I’m starting to sound like a broken record I’m sure – constantly going on about why we should be using interfaces in Salesforce more, why we should be breaking tightly couple code blah blah… Go here and here if you haven’t already been exposed to my rabbiting!
Now, I don’t just write this stuff I try and make sure I live by my own word as much as possible. But, as I’m sure you all of you that have tried to decouple things more in Salesforce, this decoupling can quickly become a mess: making sure the right concrete class is being called at the right time is only simple at first. It’s the same old story: at the time everything makes sense but going back to that code one, two, three months later and you sit there thinking: “what the hell was I on when I wrote this?”
It was such a moment earlier in the week that led me to face up to the challenge I set myself a while ago and do something about the way in which I managed interfaces and dependencies in my code. With the overall goal of building a framework to manage all of this in a clean and repeatable way. I may well find that this has been done before but it has been a wet Sunday and wanted to have a stab at it myself.
So – looking to other languages the obvious answer is to tend towards some kind of dependency injection, inversion of control or service locator – but which one and why? Well, they’ll all similar but different and frankly an in depth discussion about which to use and why is way beyond the scope of what I wanted this post to be. Suffice to say I believe I have gone for a form of interface dependency injection with some kind of inversion of control container – if all of that seems a bit vague then it’s because it is; I’m not really one for theory and names so please excuse any incorrectness there.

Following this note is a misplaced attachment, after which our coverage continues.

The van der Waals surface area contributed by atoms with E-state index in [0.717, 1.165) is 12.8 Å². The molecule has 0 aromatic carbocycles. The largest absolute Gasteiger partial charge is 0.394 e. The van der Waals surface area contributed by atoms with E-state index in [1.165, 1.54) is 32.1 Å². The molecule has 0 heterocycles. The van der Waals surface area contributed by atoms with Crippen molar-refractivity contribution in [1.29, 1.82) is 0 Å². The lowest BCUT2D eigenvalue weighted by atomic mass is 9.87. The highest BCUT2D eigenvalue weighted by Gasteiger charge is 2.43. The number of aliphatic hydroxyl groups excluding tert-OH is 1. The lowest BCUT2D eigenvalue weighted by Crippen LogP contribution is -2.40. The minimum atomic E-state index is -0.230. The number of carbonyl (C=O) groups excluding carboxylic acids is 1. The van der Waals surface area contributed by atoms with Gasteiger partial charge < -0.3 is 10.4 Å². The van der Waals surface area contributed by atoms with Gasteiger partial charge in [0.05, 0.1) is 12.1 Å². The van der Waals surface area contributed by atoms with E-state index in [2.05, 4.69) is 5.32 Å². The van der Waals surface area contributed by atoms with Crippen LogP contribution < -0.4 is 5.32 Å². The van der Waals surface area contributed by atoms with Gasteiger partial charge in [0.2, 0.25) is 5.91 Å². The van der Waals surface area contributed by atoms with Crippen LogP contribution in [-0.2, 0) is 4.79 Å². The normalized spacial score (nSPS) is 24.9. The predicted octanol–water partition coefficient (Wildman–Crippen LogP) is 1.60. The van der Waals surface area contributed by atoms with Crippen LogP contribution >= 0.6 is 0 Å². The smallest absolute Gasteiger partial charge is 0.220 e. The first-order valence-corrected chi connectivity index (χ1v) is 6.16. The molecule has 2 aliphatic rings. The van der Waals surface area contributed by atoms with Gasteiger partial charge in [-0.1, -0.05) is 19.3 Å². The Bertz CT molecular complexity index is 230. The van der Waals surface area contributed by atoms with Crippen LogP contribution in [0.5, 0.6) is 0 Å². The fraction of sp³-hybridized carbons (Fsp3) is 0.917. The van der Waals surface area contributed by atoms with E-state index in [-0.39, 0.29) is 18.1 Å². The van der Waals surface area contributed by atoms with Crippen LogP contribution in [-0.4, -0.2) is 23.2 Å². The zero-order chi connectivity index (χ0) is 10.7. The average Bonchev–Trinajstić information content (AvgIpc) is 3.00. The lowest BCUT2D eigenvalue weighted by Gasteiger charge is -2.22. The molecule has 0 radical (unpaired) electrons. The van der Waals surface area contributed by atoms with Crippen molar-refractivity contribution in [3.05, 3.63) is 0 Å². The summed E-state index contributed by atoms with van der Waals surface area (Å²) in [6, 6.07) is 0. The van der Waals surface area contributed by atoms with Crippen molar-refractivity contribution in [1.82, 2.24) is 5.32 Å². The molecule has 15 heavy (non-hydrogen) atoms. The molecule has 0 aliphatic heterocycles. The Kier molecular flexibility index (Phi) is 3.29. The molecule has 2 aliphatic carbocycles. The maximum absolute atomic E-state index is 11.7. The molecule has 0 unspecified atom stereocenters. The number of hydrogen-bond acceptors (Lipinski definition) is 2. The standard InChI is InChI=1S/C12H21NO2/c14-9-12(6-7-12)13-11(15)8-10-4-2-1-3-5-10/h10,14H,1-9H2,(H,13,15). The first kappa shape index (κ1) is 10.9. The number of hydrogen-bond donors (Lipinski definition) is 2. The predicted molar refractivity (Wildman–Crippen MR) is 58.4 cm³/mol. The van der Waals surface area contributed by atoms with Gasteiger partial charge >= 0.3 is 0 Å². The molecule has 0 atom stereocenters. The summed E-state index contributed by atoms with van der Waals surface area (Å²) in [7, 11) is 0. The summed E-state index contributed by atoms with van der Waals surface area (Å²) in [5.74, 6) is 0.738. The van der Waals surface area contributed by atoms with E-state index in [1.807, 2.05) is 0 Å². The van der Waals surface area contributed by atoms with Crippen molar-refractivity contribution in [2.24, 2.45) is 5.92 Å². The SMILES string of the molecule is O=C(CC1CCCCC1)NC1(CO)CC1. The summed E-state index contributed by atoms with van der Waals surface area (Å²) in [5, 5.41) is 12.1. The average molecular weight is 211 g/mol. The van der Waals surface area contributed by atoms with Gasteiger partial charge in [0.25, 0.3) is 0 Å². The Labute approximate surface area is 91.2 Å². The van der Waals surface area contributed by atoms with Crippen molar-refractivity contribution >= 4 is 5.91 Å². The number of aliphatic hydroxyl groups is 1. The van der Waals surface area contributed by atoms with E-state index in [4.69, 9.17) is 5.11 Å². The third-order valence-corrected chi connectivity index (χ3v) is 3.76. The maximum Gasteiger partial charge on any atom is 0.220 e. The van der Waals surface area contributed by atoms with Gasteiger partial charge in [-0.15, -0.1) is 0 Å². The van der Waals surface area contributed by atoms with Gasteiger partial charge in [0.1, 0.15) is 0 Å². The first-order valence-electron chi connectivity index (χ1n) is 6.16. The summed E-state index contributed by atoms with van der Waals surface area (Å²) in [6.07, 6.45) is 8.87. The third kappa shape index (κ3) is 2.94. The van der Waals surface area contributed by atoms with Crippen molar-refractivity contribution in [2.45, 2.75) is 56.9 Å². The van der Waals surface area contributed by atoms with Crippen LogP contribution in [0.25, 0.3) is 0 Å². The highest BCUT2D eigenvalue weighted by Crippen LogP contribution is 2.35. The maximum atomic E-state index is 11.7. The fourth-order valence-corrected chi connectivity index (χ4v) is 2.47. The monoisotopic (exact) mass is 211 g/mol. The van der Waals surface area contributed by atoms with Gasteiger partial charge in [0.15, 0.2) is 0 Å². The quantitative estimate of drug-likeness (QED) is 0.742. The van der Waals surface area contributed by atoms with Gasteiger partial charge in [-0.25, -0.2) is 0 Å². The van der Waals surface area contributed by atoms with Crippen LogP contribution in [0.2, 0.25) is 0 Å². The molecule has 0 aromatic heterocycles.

Also I’m not going to post all of the code here as I don’t think it’s appropriate but if you want to follow along as I go through/around the various components then the Force.com project can be found on Github.
The force.com platform provides a big challenge for dependency injection as there’s no form of reflection or inspection – it’s for this reason I have decided to adapt interface injection. Constructor based injection could have been an option but the novel method used to dynamically instantiate classes means that there’s no construtor that I can inject into. At the heart of this system is the interface IHasDependencies: any class that you want to have dependencies injected into it by the container needs to implement this interface. Using the interface means that this is the only thing the class developer needs to be aware of; this keeps the classes decoupled and unaware of the container that’s wiring them up.
As you can see the interface is very simple with only two methods. The first, getDependencies, returns a Map describing the dependencies that the class requires. A map is passed as it allows me to make use of the fact that non primitive objects are always passed by reference on the platform – this means that the container can populate the value portion of the map with the concrete classes and they get automatically “passed” back to the class that needs them. This little trick means we can again keep everything nicely decoupled.